I recently started driving a 1990 Mazda Miata. It is a wonderful car. It has an ashtray where you might expect a cup holder. It has a cassette deck. That works. It makes a growling noise when it runs. HBL calls it a sewing machine on wheels. He said it will run forever.
The other day I threw the top back and the plastic window shattered. Old plastic is like cheap glass, and I cut myself picking up the pieces. I cried and called HBL. He got on YouTube and told me there was a solution. It wasn’t perfect, but it was good.
There was a zipper I hadn’t noticed around the sides and top of the window. If I went online and ordered a replacement plastic window, I could unzip the broken one, cut it from the bottom, and then zip in the new one and glue it to the bottom. Unless someone looked closely, no one would know the window wasn’t original and glued in instead of originally attached.
So now I have a plastic window on order.
Yesterday I was listening (again) to the Liz Story episode of the podcast Adoptees On, and, at the end, the host Haley Radke talked about the Supreme Court decision from back in 2013 when, after a lengthy battle, baby Veronica was “reunited” with her adoptive parents. She had gone from her birth mother to the adoptive parents to her birth father and then to her adoptive parents.
What if we think of baby Veronica like the window to my Miata? Being relinquished by her mother is the cutting the fabric part. Giving her to adoptive parents is the gluing part. And, unthinkably, if we continue with this imaginative comparison, the glued window that was baby Veronica was ripped off and then glued back. I can barely type these words, never mind think about what was going on in that child’s brain.
Once you tear fabric it is never the same. You can sew it, glue it, but it will always be altered.
I believe that the fabric of my being, my soul, was torn when I was relinquished. Why do I think this? How do I even know what happened in the hospital? If I were to these things to a roomful of adoptees, most would be nodding their heads. If I were to say this to a roomful of people who were not adopted, they might shuffle their feet, wondering why I was bringing up stuff I couldn’t even remember.
I just know the fabric of my being was torn. I feel it. All my life people have told me I confuse them, that I seem like two people, that whatever is true about me is also false. I cherish the truth but I lie. I am reliable and yet I can’t be counted on. I am nice but I am mean. What if this is because my psyche was torn at birth? What if I’m confusing because I’m confused? What if I’m two people: the Sarah who was born to X (to protect the innocent I still can’t say her name publically) and Anne who was raised by Margery and Frank?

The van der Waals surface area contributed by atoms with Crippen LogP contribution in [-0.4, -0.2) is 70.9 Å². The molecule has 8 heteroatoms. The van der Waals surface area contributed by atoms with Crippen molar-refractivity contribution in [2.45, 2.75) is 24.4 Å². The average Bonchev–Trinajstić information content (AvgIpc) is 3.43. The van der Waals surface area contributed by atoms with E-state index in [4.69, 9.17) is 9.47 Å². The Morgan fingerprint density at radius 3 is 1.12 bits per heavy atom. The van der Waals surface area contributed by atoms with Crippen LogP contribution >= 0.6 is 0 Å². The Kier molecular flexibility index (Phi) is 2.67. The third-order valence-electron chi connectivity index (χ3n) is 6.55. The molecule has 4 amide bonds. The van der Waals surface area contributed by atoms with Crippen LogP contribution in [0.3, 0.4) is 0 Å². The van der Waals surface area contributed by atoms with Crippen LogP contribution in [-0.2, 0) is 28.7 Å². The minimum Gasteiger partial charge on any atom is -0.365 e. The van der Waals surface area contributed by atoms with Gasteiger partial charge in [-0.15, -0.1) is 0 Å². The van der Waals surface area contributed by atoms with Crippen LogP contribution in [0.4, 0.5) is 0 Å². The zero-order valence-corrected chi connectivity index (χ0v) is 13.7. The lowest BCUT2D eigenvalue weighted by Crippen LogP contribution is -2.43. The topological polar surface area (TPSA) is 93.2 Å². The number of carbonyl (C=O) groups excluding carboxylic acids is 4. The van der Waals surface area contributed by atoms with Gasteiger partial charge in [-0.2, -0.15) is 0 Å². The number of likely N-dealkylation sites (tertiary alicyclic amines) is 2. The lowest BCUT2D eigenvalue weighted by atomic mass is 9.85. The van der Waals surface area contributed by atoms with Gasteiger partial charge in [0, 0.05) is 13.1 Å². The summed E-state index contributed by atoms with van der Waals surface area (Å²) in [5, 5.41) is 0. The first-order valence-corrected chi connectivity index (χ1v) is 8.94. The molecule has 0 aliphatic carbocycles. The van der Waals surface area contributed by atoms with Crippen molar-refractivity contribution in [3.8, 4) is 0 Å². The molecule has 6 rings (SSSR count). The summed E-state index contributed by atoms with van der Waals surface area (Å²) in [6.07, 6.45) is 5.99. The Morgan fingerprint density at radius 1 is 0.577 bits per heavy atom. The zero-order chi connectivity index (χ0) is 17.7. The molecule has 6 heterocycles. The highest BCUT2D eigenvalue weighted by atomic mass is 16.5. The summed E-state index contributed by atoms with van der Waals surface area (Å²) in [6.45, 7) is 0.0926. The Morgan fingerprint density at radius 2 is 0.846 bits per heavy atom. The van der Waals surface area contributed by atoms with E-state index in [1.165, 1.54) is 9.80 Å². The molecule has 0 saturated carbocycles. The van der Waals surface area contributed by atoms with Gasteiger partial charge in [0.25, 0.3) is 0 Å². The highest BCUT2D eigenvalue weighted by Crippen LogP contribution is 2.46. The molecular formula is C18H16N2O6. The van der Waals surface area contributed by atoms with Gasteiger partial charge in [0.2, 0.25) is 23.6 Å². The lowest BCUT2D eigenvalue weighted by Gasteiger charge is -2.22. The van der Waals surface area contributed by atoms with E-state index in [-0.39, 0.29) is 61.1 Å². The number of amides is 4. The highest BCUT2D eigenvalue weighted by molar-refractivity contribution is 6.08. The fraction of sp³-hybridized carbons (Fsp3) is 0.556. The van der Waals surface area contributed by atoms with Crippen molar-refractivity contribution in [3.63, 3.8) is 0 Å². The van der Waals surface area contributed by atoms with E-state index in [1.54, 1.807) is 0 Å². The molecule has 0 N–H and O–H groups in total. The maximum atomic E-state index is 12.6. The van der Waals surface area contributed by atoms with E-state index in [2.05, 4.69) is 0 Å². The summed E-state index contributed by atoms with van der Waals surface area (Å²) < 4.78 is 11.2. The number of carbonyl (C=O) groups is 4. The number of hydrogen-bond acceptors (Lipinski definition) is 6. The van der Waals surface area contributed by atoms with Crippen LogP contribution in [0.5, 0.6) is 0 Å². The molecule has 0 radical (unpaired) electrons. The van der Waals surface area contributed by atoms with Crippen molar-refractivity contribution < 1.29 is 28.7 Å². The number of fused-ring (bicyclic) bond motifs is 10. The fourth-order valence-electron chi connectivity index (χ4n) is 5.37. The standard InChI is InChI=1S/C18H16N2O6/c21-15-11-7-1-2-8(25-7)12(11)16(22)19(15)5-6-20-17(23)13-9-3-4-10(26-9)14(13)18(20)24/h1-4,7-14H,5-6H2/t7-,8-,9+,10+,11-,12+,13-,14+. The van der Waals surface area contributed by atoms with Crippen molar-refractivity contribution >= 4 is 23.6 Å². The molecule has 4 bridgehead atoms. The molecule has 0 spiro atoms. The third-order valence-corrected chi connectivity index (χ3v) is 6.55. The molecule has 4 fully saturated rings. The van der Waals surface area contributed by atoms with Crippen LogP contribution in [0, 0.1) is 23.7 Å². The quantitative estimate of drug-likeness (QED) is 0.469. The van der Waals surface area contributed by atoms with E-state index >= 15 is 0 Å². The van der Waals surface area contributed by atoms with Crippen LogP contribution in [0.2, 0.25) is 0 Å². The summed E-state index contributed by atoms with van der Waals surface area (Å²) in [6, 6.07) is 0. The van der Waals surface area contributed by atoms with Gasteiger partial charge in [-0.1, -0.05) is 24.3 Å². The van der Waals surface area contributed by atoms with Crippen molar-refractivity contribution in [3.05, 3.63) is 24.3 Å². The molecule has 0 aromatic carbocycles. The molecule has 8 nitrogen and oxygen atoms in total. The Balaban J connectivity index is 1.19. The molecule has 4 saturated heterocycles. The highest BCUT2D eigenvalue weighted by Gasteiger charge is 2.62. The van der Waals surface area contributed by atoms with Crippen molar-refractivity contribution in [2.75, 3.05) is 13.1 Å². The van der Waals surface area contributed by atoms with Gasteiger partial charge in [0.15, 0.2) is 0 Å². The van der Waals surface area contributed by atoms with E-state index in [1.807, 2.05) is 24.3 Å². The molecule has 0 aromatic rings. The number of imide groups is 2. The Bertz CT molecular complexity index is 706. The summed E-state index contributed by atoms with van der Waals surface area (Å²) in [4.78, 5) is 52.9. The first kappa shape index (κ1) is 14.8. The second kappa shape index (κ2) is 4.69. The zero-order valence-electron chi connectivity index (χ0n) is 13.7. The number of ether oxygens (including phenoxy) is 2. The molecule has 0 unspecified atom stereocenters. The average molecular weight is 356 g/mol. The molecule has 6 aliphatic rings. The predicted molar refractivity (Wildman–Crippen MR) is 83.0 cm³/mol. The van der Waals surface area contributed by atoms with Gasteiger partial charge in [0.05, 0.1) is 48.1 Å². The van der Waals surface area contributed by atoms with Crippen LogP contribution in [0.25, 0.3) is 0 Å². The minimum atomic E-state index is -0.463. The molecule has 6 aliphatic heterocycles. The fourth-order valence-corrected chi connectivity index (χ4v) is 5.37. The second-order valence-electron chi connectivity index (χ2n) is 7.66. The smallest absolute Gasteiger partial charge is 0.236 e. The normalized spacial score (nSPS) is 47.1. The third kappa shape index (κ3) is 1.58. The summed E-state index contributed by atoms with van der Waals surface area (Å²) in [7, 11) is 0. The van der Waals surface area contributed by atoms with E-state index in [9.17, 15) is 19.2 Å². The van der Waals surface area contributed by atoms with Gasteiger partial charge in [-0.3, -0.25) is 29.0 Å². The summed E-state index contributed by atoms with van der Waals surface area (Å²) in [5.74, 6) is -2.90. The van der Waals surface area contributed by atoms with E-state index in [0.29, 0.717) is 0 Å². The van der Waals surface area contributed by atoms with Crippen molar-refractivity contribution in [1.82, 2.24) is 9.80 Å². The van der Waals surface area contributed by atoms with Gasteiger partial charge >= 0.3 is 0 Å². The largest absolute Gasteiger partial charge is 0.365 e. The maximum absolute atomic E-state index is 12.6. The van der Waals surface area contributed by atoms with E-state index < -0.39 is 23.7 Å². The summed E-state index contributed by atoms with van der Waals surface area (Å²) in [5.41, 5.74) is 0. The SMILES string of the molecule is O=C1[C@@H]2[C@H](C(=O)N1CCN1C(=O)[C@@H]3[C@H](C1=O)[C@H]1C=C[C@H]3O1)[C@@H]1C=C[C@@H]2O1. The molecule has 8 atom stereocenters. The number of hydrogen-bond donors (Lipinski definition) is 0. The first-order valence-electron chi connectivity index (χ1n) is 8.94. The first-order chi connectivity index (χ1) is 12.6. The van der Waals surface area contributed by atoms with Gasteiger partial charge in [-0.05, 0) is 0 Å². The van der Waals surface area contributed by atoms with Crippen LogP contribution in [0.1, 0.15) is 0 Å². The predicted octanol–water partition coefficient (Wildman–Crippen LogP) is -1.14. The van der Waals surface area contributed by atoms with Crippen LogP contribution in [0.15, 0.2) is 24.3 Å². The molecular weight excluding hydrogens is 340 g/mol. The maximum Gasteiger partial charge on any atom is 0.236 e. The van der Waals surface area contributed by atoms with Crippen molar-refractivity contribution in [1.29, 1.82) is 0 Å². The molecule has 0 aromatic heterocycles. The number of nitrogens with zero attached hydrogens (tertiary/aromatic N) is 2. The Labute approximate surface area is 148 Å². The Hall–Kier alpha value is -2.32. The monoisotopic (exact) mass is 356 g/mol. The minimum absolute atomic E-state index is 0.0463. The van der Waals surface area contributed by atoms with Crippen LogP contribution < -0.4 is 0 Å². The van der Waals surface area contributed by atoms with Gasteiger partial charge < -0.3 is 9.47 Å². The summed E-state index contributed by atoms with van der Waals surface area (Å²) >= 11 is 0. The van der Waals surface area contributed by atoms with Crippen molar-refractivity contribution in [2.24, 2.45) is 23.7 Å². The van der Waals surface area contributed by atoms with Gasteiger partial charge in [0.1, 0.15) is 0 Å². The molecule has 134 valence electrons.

This will seem like it’s coming out of nowhere, but here’s my point: I hate it when people call my parents my “adoptive” parents. Yes. That is what they are. But why can’t I have “parents” like almost everyone else I know does? Why do my parents have to have an adjective? I want to belong in the world. I want to feel secure in the belief that what is mine is truly mine, and yet every time someone says “your adoptive parents” to me, they tear at the glue that connects me to the people who loved and raised me.
Just let me pretend. Yes, I’m adopted. I’m not saying I want to pretend I’m not adopted. But I want solid. I want real. And so maybe some of that involves blurring language. It may not work for you—the people who adopted you may have been your worst nightmare and “adoptive” is a word that keeps you safe, but I loved my parents, and although they weren’t perfect, and although I struggled all my life with my sense of identity, I still want them to be mine.
It’s easy to think nothing is really yours when the world that created you disappeared. I coped by giving things away. I had a jumpstart on the whole deal: I was going to give everything away before it could disappear on me. To claim anything as an adoptee is a big deal, a real accomplishment in the journey to belonging, so I’m super proud of myself for claiming my parents here, even though my mother is dead. She’s still mine.
After the Oklahoma Supreme Court’s decision, the press release said Veronica was “reunited” with her adoptive parents. It said that Matt and Melanie (and here, I cannot say it: I cannot say “parents”, I have to say “adoptive parents” because in my heart I think they tore that girl away from her self) “cannot wait to bring Veronica home and begin the healing process as a reunited family.”
Writing that last part makes me sick.
Her adoptive parents, in my mind, stole her from her father, the fabric of herself.
I’m all sweaty now.
Writing about adoption can make a person feel insane. What is true is also not true time and time again. My parents are my parents.
Baby Veronica’s “parents” are not.